Ramesar up for prestigious award


Director Yao Ramesar is one of five filmmakers nominated for the inaugural Yellow Robin Award of the Curaçao International Film Festival, the Trinidad Guardian reports. 

The award comes with a US$10,000 cash prize, travel to and accommodation in Rotterdam for the 2014 edition of the prestigious International Film Festival Rotterdam (IFFR) and the winning film will screen at IFFR.

Films from the Caribbean and Latin America will be considered for this award to be handed out at the second edition of Curaçao IFFR taking place April 4-7, 2013.

Rotterdam was established in 1972 and is one of the world’s most prestigious film festivals comparable in size to other major European festivals such as Cannes, Venice, Berlin, and Locarno with an attendance reaching 353,000 visitors in 2010.

Ramesar secured the nomination for his film, SistaGod, which premiered at Toronto International Film Festival (TIFF) in 2006 and remains the sole feature film from T&T to have been an official selection in an international film festival.

SistaGod has screened throughout the Caribbean, Africa, India, Europe and the Americas—most recently at the Festival Internacional del Nuevo Cine Havana Cuba 2013 festival as part of the Caribbean calling programme curated by the T&T Film Festival (ttff).

SistaGod also won Most Popular Feature Award at Flashpoint Film Festival in Jamaica (2006); Best Caribbean Film and Best Director at Bridgetown Film Festival Barbados (2007) and The Caribbean Cinema Award from Studio 66 in Trinidad (2007).”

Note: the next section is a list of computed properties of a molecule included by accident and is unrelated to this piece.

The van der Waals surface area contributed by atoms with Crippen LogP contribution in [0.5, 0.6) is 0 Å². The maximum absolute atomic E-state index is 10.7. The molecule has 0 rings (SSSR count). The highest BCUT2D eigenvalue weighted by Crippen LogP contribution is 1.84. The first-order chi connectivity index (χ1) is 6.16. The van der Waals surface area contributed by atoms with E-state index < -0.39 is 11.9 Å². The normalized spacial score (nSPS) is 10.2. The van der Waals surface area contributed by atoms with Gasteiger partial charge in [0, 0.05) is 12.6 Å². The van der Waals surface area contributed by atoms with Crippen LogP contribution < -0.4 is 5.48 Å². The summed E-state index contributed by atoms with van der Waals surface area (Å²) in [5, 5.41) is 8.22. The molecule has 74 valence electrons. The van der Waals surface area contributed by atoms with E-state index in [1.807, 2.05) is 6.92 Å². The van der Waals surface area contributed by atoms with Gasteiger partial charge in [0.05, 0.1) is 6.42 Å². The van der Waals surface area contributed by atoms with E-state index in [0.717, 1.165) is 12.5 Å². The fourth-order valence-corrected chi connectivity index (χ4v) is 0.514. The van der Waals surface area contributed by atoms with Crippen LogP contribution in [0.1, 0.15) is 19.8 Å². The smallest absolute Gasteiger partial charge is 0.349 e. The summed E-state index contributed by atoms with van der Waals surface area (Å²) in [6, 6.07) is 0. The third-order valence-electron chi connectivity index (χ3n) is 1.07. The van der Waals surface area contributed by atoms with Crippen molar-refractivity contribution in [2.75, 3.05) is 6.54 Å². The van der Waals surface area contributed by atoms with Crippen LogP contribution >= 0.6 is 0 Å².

Ramesar was also honoured as the First Caribbean Laureate in Arts and Letters by the Anthony N Sabga Caribbean Awards for Excellence (ANSCAFE).

In a release, Ramesar said of his nomination: “I’m happy that this award looks at Caribbean as well as Latin American cinema as I have been spending some considerable time in that particular neck of the woods and am developing a couple of Spanish language features for direction.

“It’s significant that when the film played in Havana recently, it was with Cuban-Spanish subtitles which was much appreciated by the local audience.”

He added: “While we speak about expanding into markets, I think it is critical to do more than just show up to shoot or promote. During a swing through Central America (Panamá, Guatemala, Mexico and Belize), I chose to spend time most importantly with the indigenous first peoples, the Mayans, because they are the historic basis of these civilisations.”

Ramesar has two films to be released later this year—Her Second Coming, the sequel to SistaGod, and Haiti Bride a post-earthquake narrative.

In June, he begins direction of The Last Dance of the Karaoke King, a return to filmmaking in Trinidad.

He has also began developing a feature film he hopes to direct in Ecuador, which will be his first step into Latin American cinema.

Other filmmakers nominated for award include Natalia Beristain for No quiero dormir sola (Mexico), Kareem Mortimer for Children of God (Bahamas), Esteban Insausti for Larga Distancia (Cuba) and Chris Browne for Ghett’a Life (Jamaica).

For the original report go to http://guardian.co.tt/entertainment/2013-04-03/ramesar-prestigious-award

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